So, I had to do it all on my own first. I always like to say that I kind of had to bully my way into this stuff because when you make that decision not to be a house artist, you are on your own. You’re not necessarily fitting the mold of what they need you for, because you’re going against the grain of what is needed. So I’m in a very underdog situation. I went out there and did my thing and tried to build a fanbase on me, on my own style, my own look, my own thing. It’s been 15 years of me going to shows and doing stuff. I’ve been fortunate enough to do it full time before DC approached me. I was able to go and do all these shows and I was living off of my fanbase that I built on my own, which was crazy.

So it’s one of those things that you don’t realize it’s happened until it happens. I was a graphic designer for like 10 years, and then you make that economic choice, where this is doing better than that. Then you make that choice. No, I’m just pretty much independent. I travel a lot and do a lot of shows and meet a lot of fans, and then I get more fans… it’s sort of a surreal situation.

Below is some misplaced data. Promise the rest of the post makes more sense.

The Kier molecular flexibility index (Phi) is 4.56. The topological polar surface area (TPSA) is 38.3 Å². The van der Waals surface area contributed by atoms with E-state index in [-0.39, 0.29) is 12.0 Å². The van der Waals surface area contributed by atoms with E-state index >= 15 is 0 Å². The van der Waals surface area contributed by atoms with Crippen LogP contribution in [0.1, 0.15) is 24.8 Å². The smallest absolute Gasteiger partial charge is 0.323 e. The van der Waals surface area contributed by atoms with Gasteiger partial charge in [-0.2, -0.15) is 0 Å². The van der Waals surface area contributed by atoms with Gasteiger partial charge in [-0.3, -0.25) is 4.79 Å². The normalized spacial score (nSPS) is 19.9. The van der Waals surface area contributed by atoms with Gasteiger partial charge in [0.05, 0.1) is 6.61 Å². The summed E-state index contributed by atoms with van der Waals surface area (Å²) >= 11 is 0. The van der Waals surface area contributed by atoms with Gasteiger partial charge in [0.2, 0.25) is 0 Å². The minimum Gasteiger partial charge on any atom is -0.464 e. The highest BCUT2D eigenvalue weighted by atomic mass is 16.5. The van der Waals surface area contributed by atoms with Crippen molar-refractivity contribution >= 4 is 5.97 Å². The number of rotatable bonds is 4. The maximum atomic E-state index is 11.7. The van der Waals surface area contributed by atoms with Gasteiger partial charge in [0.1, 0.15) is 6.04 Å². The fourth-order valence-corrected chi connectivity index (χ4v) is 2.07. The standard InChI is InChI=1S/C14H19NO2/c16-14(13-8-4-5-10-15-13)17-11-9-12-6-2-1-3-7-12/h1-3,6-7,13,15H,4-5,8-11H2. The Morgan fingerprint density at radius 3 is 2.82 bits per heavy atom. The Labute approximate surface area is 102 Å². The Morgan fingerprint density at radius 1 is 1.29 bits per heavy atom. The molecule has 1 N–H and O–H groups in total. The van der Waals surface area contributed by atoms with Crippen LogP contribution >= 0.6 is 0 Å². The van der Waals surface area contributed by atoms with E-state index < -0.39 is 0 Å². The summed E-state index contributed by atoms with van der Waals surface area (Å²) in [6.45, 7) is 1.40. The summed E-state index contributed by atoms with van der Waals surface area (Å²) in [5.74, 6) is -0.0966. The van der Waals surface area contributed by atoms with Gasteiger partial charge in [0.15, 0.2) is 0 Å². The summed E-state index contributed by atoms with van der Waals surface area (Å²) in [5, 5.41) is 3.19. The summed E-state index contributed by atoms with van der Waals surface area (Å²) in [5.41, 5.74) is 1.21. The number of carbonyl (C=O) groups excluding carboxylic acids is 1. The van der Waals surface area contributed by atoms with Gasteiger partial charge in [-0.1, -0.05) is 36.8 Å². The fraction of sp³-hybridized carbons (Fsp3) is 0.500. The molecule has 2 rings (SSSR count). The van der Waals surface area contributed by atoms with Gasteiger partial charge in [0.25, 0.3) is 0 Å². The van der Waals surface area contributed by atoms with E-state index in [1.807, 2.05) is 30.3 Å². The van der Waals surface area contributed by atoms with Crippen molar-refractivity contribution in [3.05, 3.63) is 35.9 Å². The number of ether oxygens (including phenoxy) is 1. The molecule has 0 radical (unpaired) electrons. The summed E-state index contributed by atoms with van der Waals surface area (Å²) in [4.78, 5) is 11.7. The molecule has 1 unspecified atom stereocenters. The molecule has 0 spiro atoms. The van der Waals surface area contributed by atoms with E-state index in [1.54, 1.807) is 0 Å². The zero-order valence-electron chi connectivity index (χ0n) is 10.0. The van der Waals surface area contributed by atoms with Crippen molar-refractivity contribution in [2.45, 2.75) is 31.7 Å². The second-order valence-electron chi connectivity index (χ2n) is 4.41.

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Can you tell us about some of your influences?

So I grew up loving cartoons, loving art, and loving drawing. I’ve known ever since I was a kid that this was the only thing I ever wanted to do. It’s fortunate to know that from the very beginning. I was looking at a lot of comic books and I’m a big Jack Kirby fans and a big Will Eisner fan, and I love the stories of Alan Moore and old Disney cartoons and Fleischer Studios and Looney Toons.